Right of Passage: Japanese American Leaders Share Achievement of the Redress Movement

September 30, 2015 at 6pm - 9pm


We thank Ms. Kana Takagi, Development Intern at the Environment and Energy Study Institute (and former TOMODACHI intern and alumna of the TOMODACHI MetLife Women's Leadership Program as well as the Building the TOMODACHI Generation program) for this article! USJC Members who attended the event include Secretary Norman Mineta, Vice Chair of the USJC Board of Councilors; Council Members Priscilla Ouchida (who is also Executive Director of the Japanese American Citizens League (JACL)) and John Tobe; and Associate Member (and USJC Development Director) Georgette-Furukawa Martinez.

(L-R) Mr. Cal Shintani, Mr. Tomo Mizutani, Mr. Terry Shima, Dr. Mitch Maki, Ms. Ai Tokuno

The community screening and panel discussion of the documentary, RIGHT OF PASSAGE, sponsored by Nitto Tire, was held at the National Press Club on September 30. The event, which welcomed outstanding panelists as well as a committed audience, was hosted by Nitto Films and supported by USJC, the JACL, the National Japanese American Memorial Foundation and the Japanese American Veteran Association. 

The film clearly illustrated perplexing legislative processes and turning points in the Japanese Americans’ redress campaign. At the same time, it brought together the emotion, passion and personal relationships of the heroes who were determined to never give up. Thirty years after the closing of the internment camps, with a population of only one-half of one percent of the total population of the United States, how did Japanese Americans achieve such a historic event?

(L-R) Director Janice Tanaka, Congressman Mark Takano, Co-Producer Nancy Araki

They started utilizing media to let public know about what happened, and the redress campaign was launched. The JACL and the Japanese American community asked for a bill to create the Commission on Wartime Relocation and Internment of Civilians (CWRIC), and the President and Congress appointed a nine-member panel. The first hearing was held in Washington DC, followed by hearings in Los Angeles, San Francisco, Seattle, Chicago, New York, Boston and again in Washington DC. Ms. Karen Narasaki, Commissioner on the United States Commission on Civil Rights, said witnessing the hearing was one of the most memorable moments for her during the campaign. Many of the Nisei generation did not hear anything from their parents who experienced internment; people kept their memories to themselves. But the hearing turned the situation around. The meetings provided a positive platform for people to tell their stories. This was repeated in communities in many parts of the United States, leading to the success of the whole movement to make the government officially recognize the violations of fundamental rights.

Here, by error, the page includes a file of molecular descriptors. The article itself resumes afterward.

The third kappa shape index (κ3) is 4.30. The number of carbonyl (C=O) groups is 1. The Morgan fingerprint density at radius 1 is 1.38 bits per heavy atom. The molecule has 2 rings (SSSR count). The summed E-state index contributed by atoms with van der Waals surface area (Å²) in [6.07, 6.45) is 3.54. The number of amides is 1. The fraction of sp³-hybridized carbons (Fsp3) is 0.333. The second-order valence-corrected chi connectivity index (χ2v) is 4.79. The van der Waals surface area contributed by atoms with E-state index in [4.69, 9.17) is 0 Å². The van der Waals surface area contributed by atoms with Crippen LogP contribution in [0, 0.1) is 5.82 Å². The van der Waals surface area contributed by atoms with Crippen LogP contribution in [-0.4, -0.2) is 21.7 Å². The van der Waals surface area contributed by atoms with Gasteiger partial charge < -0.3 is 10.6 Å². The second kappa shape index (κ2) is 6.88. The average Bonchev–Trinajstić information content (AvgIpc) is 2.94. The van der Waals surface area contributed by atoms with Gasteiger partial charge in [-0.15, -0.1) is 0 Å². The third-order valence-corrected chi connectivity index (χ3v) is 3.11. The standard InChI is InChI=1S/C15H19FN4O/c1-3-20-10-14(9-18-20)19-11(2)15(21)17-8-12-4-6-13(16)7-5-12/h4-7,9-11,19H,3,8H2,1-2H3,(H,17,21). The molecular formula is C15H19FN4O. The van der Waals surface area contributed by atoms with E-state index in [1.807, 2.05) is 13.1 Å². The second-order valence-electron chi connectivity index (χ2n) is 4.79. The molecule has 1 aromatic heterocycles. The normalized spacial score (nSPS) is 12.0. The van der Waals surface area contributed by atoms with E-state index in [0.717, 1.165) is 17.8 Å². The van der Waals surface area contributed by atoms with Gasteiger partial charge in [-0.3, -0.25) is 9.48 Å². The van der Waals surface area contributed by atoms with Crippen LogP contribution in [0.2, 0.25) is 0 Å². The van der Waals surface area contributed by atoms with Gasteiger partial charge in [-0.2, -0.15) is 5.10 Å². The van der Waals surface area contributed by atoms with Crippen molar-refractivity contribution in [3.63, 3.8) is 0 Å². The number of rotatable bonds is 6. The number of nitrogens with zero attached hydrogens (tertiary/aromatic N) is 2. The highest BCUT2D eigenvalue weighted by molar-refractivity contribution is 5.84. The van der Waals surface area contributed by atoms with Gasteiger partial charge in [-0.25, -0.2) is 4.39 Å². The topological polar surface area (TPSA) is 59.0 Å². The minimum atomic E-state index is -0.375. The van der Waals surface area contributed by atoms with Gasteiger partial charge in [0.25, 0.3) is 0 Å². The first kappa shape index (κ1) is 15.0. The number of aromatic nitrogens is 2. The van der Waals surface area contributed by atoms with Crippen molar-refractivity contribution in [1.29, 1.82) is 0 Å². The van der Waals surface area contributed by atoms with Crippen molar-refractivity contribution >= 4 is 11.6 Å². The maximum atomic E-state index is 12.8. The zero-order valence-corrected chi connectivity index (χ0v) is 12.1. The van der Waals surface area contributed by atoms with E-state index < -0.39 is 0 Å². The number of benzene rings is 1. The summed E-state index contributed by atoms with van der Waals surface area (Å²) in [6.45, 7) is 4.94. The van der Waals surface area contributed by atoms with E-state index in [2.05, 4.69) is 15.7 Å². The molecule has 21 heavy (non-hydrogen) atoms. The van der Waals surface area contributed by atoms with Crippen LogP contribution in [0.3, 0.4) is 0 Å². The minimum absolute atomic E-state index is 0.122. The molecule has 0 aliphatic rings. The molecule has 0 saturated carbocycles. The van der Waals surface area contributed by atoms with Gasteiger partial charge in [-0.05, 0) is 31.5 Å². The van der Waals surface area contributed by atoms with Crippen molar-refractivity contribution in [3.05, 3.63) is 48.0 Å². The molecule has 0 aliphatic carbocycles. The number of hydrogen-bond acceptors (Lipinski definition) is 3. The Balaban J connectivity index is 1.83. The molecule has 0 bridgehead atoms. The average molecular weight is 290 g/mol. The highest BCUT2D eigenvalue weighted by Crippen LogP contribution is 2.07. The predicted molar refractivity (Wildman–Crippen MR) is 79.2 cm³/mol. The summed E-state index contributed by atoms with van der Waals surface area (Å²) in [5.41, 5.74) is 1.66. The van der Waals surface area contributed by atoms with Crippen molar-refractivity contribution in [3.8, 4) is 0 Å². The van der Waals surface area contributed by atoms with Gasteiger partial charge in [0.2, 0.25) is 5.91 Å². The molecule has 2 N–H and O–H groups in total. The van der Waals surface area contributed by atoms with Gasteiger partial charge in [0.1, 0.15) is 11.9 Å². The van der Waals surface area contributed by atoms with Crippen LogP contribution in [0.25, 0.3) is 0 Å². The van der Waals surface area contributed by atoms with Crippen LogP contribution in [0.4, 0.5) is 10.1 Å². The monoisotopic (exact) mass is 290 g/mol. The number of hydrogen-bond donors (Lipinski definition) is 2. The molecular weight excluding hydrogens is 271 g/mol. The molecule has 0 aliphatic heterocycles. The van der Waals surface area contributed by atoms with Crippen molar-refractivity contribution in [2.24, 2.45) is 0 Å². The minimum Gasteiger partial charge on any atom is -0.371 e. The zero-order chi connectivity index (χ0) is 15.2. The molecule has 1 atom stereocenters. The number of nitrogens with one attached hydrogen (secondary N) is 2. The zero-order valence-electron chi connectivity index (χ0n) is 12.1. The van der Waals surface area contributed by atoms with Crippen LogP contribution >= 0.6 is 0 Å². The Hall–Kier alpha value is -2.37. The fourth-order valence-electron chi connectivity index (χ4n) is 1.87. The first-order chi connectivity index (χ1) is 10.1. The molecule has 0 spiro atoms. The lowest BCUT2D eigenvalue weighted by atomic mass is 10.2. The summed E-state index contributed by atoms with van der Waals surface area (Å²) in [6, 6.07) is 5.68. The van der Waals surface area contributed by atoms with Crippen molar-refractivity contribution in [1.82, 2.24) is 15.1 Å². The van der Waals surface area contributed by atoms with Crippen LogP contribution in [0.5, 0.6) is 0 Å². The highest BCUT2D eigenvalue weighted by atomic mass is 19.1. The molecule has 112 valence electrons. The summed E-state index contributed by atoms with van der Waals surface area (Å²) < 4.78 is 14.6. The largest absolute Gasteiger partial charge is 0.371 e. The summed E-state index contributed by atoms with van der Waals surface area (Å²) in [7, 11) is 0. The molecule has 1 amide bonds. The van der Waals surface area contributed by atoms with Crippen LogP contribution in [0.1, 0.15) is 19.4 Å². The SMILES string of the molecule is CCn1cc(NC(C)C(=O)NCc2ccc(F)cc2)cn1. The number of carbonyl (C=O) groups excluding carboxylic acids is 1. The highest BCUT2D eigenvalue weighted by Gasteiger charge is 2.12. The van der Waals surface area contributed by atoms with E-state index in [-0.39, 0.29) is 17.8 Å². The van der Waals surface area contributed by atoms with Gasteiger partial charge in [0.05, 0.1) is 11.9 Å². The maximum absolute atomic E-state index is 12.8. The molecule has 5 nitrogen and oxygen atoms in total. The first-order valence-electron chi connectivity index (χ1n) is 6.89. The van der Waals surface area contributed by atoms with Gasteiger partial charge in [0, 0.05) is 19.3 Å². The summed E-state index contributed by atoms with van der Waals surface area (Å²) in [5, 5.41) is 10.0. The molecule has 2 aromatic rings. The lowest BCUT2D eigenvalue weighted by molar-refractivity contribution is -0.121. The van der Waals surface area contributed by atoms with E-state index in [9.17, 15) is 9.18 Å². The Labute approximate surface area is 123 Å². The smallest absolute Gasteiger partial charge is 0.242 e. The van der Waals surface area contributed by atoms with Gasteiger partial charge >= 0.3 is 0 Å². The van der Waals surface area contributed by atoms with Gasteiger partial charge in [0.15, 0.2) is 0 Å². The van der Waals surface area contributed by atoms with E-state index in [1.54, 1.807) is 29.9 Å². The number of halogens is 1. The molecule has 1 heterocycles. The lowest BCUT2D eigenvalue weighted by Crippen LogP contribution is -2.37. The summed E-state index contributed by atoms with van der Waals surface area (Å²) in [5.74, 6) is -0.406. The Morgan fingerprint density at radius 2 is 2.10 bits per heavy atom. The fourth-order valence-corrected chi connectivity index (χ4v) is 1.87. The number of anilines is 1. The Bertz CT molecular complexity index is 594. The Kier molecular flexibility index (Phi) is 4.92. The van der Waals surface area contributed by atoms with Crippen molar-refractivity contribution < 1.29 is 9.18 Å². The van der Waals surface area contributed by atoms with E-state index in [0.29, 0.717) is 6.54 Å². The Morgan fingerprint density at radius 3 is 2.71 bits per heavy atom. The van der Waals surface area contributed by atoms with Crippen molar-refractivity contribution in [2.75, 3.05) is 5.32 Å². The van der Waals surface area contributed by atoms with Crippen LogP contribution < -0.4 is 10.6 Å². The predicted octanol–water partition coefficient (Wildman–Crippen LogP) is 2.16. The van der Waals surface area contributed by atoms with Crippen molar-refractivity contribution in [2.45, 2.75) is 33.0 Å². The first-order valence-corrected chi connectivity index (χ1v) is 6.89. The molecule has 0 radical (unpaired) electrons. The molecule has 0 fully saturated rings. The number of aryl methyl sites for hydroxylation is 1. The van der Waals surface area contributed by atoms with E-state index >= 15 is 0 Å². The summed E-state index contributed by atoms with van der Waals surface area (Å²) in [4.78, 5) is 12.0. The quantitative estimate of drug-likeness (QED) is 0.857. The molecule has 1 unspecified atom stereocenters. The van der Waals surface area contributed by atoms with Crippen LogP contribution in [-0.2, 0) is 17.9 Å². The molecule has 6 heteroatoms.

(L-R) Mr. Eric Federing (Legislative Director to then Congressman Mineta at the time of Redress) reminisces with USJC Board of Councilors Member Secretary Norman Mineta

Right after the film, members of the audience were eager to praise and thank the filmmaker Ms. Janice Tanaka for her astonishing work that combined historical events and a strong narrative. The discussion, moderated by Dr. Mitch Maki, Vice Provost of Academic Affairs at CSU Dominguez Hills and an author of Achieving the Impossible Dream: How Japanese Americans Obtained Redress, dug deeper into the story. Secretary Norman Mineta, former U.S. Secretary of Transportation and former U.S. Secretary of Commerce, reflected upon the movement and his experience as a U.S. Representative from the state of California (1975-1995). He pointed out that the people mattered most. The movement strengthened communities on a grassroots level and demonstrated the ability for people to gain momentum in a democratic society.

(L-R) Mr. Shintani, Mr. Michael Cardarelli, Secretary Mineta, Ms. Ouchida, Mr. Shima, Ms. Shirley Higuchi, Congressman Takano, Ms. Keiko Brockel and Mr. Mizutani

Will you come?